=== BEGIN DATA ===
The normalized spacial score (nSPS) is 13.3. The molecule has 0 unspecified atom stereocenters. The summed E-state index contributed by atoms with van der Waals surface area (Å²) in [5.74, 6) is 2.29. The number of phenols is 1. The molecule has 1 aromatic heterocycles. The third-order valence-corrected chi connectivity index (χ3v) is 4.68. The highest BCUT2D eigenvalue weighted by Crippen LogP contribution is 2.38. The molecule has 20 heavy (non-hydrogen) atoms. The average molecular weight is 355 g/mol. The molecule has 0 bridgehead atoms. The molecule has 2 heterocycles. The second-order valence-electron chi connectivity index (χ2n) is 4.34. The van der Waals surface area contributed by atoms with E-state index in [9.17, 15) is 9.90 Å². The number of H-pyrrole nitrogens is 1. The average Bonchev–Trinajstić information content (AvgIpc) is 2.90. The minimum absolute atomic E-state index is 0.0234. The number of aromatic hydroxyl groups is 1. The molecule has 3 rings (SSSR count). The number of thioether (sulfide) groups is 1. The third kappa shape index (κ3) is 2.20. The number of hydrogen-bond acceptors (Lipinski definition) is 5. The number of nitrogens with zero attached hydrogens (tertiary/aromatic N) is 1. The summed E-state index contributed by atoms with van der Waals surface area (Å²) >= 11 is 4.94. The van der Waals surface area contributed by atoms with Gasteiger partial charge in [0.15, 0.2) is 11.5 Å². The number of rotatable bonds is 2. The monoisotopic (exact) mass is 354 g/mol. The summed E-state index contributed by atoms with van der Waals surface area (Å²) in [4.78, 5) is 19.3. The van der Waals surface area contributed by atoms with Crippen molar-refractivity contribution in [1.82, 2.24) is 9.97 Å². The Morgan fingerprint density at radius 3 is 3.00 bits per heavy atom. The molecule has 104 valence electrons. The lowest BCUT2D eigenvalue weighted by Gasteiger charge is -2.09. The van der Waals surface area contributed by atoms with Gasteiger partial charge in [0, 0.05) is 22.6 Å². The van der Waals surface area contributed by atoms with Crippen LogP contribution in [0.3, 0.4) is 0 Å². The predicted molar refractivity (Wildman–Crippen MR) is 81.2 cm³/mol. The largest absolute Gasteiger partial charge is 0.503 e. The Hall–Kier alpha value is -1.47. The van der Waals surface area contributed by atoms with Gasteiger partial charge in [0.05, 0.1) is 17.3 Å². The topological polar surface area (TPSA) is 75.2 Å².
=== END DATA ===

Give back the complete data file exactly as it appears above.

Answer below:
The normalized spacial score (nSPS) is 13.3. The molecule has 0 unspecified atom stereocenters. The summed E-state index contributed by atoms with van der Waals surface area (Å²) in [5.74, 6) is 2.29. The number of phenols is 1. The molecule has 1 aromatic heterocycles. The third-order valence-corrected chi connectivity index (χ3v) is 4.68. The highest BCUT2D eigenvalue weighted by Crippen LogP contribution is 2.38. The molecule has 20 heavy (non-hydrogen) atoms. The average molecular weight is 355 g/mol. The molecule has 0 bridgehead atoms. The molecule has 2 heterocycles. The second-order valence-electron chi connectivity index (χ2n) is 4.34. The van der Waals surface area contributed by atoms with E-state index in [9.17, 15) is 9.90 Å². The number of H-pyrrole nitrogens is 1. The average Bonchev–Trinajstić information content (AvgIpc) is 2.90. The minimum absolute atomic E-state index is 0.0234. The number of aromatic hydroxyl groups is 1. The molecule has 3 rings (SSSR count). The number of thioether (sulfide) groups is 1. The third kappa shape index (κ3) is 2.20. The number of hydrogen-bond acceptors (Lipinski definition) is 5. The number of nitrogens with zero attached hydrogens (tertiary/aromatic N) is 1. The summed E-state index contributed by atoms with van der Waals surface area (Å²) >= 11 is 4.94. The van der Waals surface area contributed by atoms with Gasteiger partial charge in [0.15, 0.2) is 11.5 Å². The number of rotatable bonds is 2. The monoisotopic (exact) mass is 354 g/mol. The summed E-state index contributed by atoms with van der Waals surface area (Å²) in [4.78, 5) is 19.3. The van der Waals surface area contributed by atoms with Crippen molar-refractivity contribution in [1.82, 2.24) is 9.97 Å². The Morgan fingerprint density at radius 3 is 3.00 bits per heavy atom. The molecule has 104 valence electrons. The lowest BCUT2D eigenvalue weighted by Gasteiger charge is -2.09. The van der Waals surface area contributed by atoms with Gasteiger partial charge in [0, 0.05) is 22.6 Å². The van der Waals surface area contributed by atoms with Crippen LogP contribution in [0.3, 0.4) is 0 Å². The predicted molar refractivity (Wildman–Crippen MR) is 81.2 cm³/mol. The largest absolute Gasteiger partial charge is 0.503 e. The Hall–Kier alpha value is -1.47. The van der Waals surface area contributed by atoms with Gasteiger partial charge in [0.05, 0.1) is 17.3 Å². The topological polar surface area (TPSA) is 75.2 Å².